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After the 2016 election, shocked and dismayed musicians David Heitler-Klevans and Rodney Whittenberg immediately ruled out running for office, but they protested, held MoveOn.org events, and tried to figure out how to best use their talents for a good cause at home in Philly. Whittenberg thought a provocative podcast would be perfect, called Heitler-Klevans to collaborate, and Music for the New Revolution was born.
Heitler-Klevans (a guitarist and composer) and Whittenberg (an Emmy-winning composer and filmmaker) met one day while both were involved in musical events for local kids. Heitler-Klevans and his wife, Jenny, a percussionist, are well-known as the children’s-music duo Two of a Kind, with nine albums, a DVD, and 16 national awards in their creative lunchbox. Whittenberg owns the Plymouth Meeting-based MelodyVision, an audio, video, and music production company with a heavy slate of A-list corporate clients as well as hungry artists and struggling nonprofits. The age of Donald J. Trump was a catalyst for both of these artists to do something.
In a phone interview, the call-and-response action between Heitler-Klevans and Whittenberg was so immediate I made them identify themselves every time they broke in on each other’s train of thought.
Heitler-Klevans said Two of a Kind gigs are all based on social justice (ahem, being nice and fair to others).
“Yeah, I found out that kids’ music is pretty progressive,” Whittenberg interjected.
Quickly they both plunged into just one of the reasons children’s music trends left and has for years. Blame the FBI. In the early 1940s, folk singers like Dorothy Cotton, Woody Guthrie, Lee Hays, and Pete Seeger were blacklisted for their anti-fascist, pro-civil rights, anti-racist, and pro-union songs. Senator Joe McCarthy made sure gigs at big-audience spaces like festivals and nightclubs were hard to come by for these troublesome troubadours, so the folkies played for children instead: picnics, parties, summer camps.
Heitler-Klevans connected the dots: “Ever wonder why the Baby Boomers started the 1960s rebellion? Why we fought for civil rights? Women’s rights? The right to vote? Thank the blacklist.” Messages such as kindness, fairness, and not using our differences as an excuse to hurt people’s feelings were conveyed to the coddled kids of the Greatest Generation in the music they heard in kindergarten.
Where are our protest songs?
The Music for the New Revolution podcast answers a great musical question: “Where are all the contemporary protest songs?” Both Boomer hosts are essentially political musicologists who research their material, uncovering songs (many of them rarely heard) from the 1970s to today that address various social-justice issues. They pack interviews into their programming along with lively banter about the history of the songs, musical tidbits that grab the listener’s emotions, and progressive-leaning discussion of themes such as climate change, gun violence, and equal rights for everyone in America.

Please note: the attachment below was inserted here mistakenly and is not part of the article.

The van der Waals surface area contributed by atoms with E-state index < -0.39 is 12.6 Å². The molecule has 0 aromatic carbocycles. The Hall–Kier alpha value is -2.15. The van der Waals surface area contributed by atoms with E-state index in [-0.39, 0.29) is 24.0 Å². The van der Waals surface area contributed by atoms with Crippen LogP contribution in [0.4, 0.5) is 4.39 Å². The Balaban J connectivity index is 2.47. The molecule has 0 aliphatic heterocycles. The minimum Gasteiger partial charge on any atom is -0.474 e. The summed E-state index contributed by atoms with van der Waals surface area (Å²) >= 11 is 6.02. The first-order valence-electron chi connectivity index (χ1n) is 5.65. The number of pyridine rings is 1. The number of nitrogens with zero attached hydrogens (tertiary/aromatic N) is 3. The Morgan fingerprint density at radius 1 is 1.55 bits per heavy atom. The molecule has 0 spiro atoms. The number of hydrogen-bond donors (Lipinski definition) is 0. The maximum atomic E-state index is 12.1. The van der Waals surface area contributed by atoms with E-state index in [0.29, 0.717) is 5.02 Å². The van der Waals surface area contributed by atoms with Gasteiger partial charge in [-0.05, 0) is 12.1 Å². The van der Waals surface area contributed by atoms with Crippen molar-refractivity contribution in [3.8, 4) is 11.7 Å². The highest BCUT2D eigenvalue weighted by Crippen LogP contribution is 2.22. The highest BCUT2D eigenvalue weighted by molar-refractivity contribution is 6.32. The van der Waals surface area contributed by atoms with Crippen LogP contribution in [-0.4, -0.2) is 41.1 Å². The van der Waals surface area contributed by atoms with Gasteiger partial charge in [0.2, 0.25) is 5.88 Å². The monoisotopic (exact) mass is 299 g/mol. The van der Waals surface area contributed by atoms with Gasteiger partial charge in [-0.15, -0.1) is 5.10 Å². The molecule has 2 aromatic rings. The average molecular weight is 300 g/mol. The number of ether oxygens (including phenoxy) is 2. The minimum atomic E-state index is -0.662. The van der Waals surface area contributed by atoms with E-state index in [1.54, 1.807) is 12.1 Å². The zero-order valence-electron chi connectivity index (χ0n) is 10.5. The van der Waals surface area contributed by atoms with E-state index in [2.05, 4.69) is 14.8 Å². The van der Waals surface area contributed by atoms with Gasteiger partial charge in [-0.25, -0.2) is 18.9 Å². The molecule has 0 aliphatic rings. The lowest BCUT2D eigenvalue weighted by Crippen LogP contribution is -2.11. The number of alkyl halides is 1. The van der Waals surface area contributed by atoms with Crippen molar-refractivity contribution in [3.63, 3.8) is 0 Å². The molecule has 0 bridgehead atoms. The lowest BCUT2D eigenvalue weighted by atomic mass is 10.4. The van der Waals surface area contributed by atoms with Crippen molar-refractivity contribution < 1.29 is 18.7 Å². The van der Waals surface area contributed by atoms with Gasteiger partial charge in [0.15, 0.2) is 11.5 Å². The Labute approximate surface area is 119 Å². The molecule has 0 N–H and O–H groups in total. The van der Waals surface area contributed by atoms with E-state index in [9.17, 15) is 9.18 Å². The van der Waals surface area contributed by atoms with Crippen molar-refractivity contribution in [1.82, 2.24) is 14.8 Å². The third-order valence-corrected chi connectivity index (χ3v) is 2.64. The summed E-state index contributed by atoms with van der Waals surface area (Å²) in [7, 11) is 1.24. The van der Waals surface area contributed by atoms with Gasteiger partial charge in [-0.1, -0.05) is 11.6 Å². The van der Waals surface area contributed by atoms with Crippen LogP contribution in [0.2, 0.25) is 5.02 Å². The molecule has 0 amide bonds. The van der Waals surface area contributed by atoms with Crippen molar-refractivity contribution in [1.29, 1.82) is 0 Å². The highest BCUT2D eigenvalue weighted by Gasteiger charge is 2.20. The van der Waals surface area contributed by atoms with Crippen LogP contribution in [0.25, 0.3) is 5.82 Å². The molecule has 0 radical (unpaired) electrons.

When I discovered these guys, it was like a cool, refreshing breeze of euphoria came over me. They play music by Gil Scott-Heron, Bruce Springsteen, Charlie Haden, Frederic Rzewski, Holly Near, Public Enemy, Billy Bragg, The Clash, Prince, Emma’s Revolution, and Ana Tijoux. And they pull the music from all genres—a very eclectic mix that also includes Stephen Sondheim and folk sweetheart Judy Collins.
Today's podcast frenzy makes for stiff competition (here’s a short video intro to the podcast and a chance to support it), but, in a sea of serial-killer serials and recycled news punditry, Whittenberg and Heitler-Klevans bring something new to the mix. The pair also curate Spotify lineups, including playlists for anti-racism, immigration, and the news media (the latter featuring music by yours truly).
Music of humanity
The rise of stories like the recent Fred Rogers biopic, A Beautiful Day in the Neighborhood, proves that people are craving that fight for kindness again. Last April, New York Magazine published a piece on children’s-music icon Raffi. He isn’t shy about his feelings concerning Trump and the dire consequences leveled on asylum-seekers in this presidential administration. “Children are people,” Raffi says. “The reason we don’t want corporal punishment, let alone separation from their families, is that you don’t hit people. It’s not okay to hit people … By the same token … if you respect children as people, you don’t separate them from their families.”
When I started my own music series on social justice last October, I thought I was alone. Now I know I’m not. Let’s applaud this duo’s dedication, love of truth, and knowledge of the music that schools us on our indebtedness to our shared humanity and love of life.
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